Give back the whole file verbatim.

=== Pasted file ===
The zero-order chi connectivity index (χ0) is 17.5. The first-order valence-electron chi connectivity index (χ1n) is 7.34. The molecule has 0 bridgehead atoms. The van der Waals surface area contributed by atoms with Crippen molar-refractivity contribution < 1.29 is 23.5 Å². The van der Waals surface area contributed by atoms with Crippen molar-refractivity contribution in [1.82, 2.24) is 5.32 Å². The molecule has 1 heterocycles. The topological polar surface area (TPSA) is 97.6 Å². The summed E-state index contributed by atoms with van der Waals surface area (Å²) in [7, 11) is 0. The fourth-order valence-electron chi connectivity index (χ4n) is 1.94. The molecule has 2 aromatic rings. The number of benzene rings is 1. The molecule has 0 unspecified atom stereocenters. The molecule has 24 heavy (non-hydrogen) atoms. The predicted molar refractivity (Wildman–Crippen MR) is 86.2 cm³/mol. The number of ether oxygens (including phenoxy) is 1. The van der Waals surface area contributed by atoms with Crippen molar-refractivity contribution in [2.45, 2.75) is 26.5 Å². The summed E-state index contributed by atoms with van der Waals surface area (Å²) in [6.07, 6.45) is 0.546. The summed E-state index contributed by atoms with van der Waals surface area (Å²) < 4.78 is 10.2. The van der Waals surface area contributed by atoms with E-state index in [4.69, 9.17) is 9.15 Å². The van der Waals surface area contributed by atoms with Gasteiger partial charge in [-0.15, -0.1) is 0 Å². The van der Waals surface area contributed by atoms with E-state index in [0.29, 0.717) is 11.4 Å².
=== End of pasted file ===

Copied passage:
The zero-order chi connectivity index (χ0) is 17.5. The first-order valence-electron chi connectivity index (χ1n) is 7.34. The molecule has 0 bridgehead atoms. The van der Waals surface area contributed by atoms with Crippen molar-refractivity contribution < 1.29 is 23.5 Å². The van der Waals surface area contributed by atoms with Crippen molar-refractivity contribution in [1.82, 2.24) is 5.32 Å². The molecule has 1 heterocycles. The topological polar surface area (TPSA) is 97.6 Å². The summed E-state index contributed by atoms with van der Waals surface area (Å²) in [7, 11) is 0. The fourth-order valence-electron chi connectivity index (χ4n) is 1.94. The molecule has 2 aromatic rings. The number of benzene rings is 1. The molecule has 0 unspecified atom stereocenters. The molecule has 24 heavy (non-hydrogen) atoms. The predicted molar refractivity (Wildman–Crippen MR) is 86.2 cm³/mol. The number of ether oxygens (including phenoxy) is 1. The van der Waals surface area contributed by atoms with Crippen molar-refractivity contribution in [2.45, 2.75) is 26.5 Å². The summed E-state index contributed by atoms with van der Waals surface area (Å²) in [6.07, 6.45) is 0.546. The summed E-state index contributed by atoms with van der Waals surface area (Å²) < 4.78 is 10.2. The van der Waals surface area contributed by atoms with E-state index in [4.69, 9.17) is 9.15 Å². The van der Waals surface area contributed by atoms with Gasteiger partial charge in [-0.15, -0.1) is 0 Å². The van der Waals surface area contributed by atoms with E-state index in [0.29, 0.717) is 11.4 Å².